"Without our authors, we would be nothing. Our business starts and ends with them"

- Tom Weldon, CEO, Penguin Random House UK


We champion authors, shaping and sharing writing that sparks thoughts, dreams, conversations and learning. We do it because books expand our imaginations and empathy, and help us make sense of different perspectives. Books have the power to bring generations and cultures together.

We work hard to find writing that entertains, educates and excites readers, inspires those that may have lapsed to pick up a book again, and encourages people to start reading. Then we work tirelessly to put those words into the hands of readers everywhere.

Here, we explain some of the ways we work with our authors to publish their books. Our Getting Published blog also contains more advice and tips for new writers.

Please note: We do not currently accept 'blind' submissions directly from writers; we only accept submissions directly from agents. 

Find an agent

Your questions answered

Writing competitions at Penguin Random House


"Every new writer should..."



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"Writing is always in my head. Writing is my constant companion. It is my mistress and my wife - it never quite leaves me."

- Harlan Coben


Find an agent

The majority of authors we publish, especially in fiction, will be represented by a literary agent.  To get a literary agent to represent you as a new writer, you’ll need to pitch your book to them, usually in the form of a covering letter or email.

Resources for finding agents


Hear from...
The agent

"An agent wants to really get the sense that you are hard-working, have spent a lot of time with your manuscript and you are determined to get it right. "

What literary agent Cathryn is looking for


Hear from...
The author

"The future entails a lot of hard work, but there will also be an awful lot of wonderful days:  holding the first copy of your book in your hands; seeing it on the shelves in bookshops..."

What Abir learned about the publishing process


Hear from...
The editor

"We’re always looking out for the next big thing. That doesn’t mean that everything original will get published, but it will certainly set it apart from its competitors."

Katy discusses what she wants to see in a debut



"I was 55 when I was signed to Penguin General. If I can do it, anyone can."

                                                                              - Kit de Waal




Your questions answered

 Who reads submissions? What should you do if you get rejected by an agent? Here are our responses to the most common questions from new writers... 

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"My editor is my..."


"Writing is my..."



Brush up on your writing skills with the The Writers Academy


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Writing competitions at Penguin Random House

At Penguin Random House UK we run a variety of competitions for new writers. Find out more below...



A story can start anywhere.

WriteNow aims to find, mentor and publish new writers from communities under-represented on the nation’s bookshelves.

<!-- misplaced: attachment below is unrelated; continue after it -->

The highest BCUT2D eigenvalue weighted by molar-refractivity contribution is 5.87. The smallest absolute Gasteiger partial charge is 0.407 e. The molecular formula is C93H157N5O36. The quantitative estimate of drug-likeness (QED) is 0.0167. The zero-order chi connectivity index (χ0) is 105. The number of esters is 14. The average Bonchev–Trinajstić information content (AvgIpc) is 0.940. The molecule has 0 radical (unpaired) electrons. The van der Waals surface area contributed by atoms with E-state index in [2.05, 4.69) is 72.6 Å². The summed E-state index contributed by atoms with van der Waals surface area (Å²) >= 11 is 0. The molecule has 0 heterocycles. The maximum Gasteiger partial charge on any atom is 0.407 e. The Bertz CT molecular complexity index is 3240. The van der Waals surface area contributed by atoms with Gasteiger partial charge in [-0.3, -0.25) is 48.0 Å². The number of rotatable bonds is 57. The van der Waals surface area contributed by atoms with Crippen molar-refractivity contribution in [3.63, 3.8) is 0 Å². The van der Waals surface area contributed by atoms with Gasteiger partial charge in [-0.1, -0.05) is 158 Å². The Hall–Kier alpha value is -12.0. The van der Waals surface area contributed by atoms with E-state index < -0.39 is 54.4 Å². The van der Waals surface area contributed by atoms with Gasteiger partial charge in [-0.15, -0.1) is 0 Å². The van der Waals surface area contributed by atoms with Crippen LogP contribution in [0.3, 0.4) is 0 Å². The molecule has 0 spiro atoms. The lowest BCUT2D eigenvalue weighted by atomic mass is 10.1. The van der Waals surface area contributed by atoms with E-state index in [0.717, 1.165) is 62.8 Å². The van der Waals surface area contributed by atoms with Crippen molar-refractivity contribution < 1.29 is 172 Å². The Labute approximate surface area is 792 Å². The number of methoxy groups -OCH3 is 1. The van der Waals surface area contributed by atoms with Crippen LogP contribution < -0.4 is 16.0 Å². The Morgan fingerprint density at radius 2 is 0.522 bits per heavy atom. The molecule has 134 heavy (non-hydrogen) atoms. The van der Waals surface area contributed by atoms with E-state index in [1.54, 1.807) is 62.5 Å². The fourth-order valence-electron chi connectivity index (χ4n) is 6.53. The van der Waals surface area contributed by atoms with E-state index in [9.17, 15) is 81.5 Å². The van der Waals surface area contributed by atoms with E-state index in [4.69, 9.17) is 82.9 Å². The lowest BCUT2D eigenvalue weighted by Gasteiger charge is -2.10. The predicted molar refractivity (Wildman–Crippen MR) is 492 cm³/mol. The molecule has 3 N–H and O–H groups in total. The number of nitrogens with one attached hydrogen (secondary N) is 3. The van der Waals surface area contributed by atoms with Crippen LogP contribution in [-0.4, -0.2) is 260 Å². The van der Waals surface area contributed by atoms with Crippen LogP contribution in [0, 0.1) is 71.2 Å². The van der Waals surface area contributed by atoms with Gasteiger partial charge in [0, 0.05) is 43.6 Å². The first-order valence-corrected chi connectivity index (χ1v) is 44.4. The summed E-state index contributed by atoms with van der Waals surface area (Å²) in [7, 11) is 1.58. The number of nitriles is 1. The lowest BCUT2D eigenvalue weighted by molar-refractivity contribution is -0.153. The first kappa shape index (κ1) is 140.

We launched WriteNow in 2016 because we know that books don’t reflect everyone in our society. There are still too many stories which are not being told, and too many voices which are overlooked.

It’s especially important for young children to see themselves, their families, cultures and communities reflected in the books they read, which is why this year we’re opening applications to budding illustrators of children’s picture books for the first time.

Find out more

Century/Daily Mail First Novel Competition

The Daily Mail and Penguin Random House launched a major competition to search for new crime-writing talent in 2016, with the winner receiving a £20,000 advance and publishing contract with Century, an imprint of Penguin Random House UK, as well as the services of literary agent Luigi Bonomi.

The competition was first won in 2016 by Amy Lloyd for her debut Red River, chosen amongst over 5,000 entries.

Find out more


The Bodley Head/Financial Times Essay Prize

The Bodley Head/Financial Times Essay Prize aims to discover global young talent in long-form essay writing and has led to many new and exciting opportunities for winners and runners-up. 

This competition is open to anyone between 18-35 years old, and usually takes place towards the end of the calendar year.

Find out more


The Jonathan Cape Graphic Short Story Prize

Details coming soon

Find out more


The Jacqueline Wilson Creative Writing Prize

For 2017's Jacqueline Wilson Creative Writing Prize, children between the age of 7-12 are being asked to write a letter. There’s plenty of opportunity for creativity and imagination here - the letter could be to an imagined relative, or friend. Children could write to an imaginary person who lives in another country or travel back in time in history (just as long as the letters are fictional and don’t reference real people). The incredible ‘money-can’t-buy’ prize is the fact that the winning letter will be published in a forthcoming book by Jacqueline Wilson, with the winner also having a chance to meet Jacqueline Wilson and receing £100 worth of books.

Find out more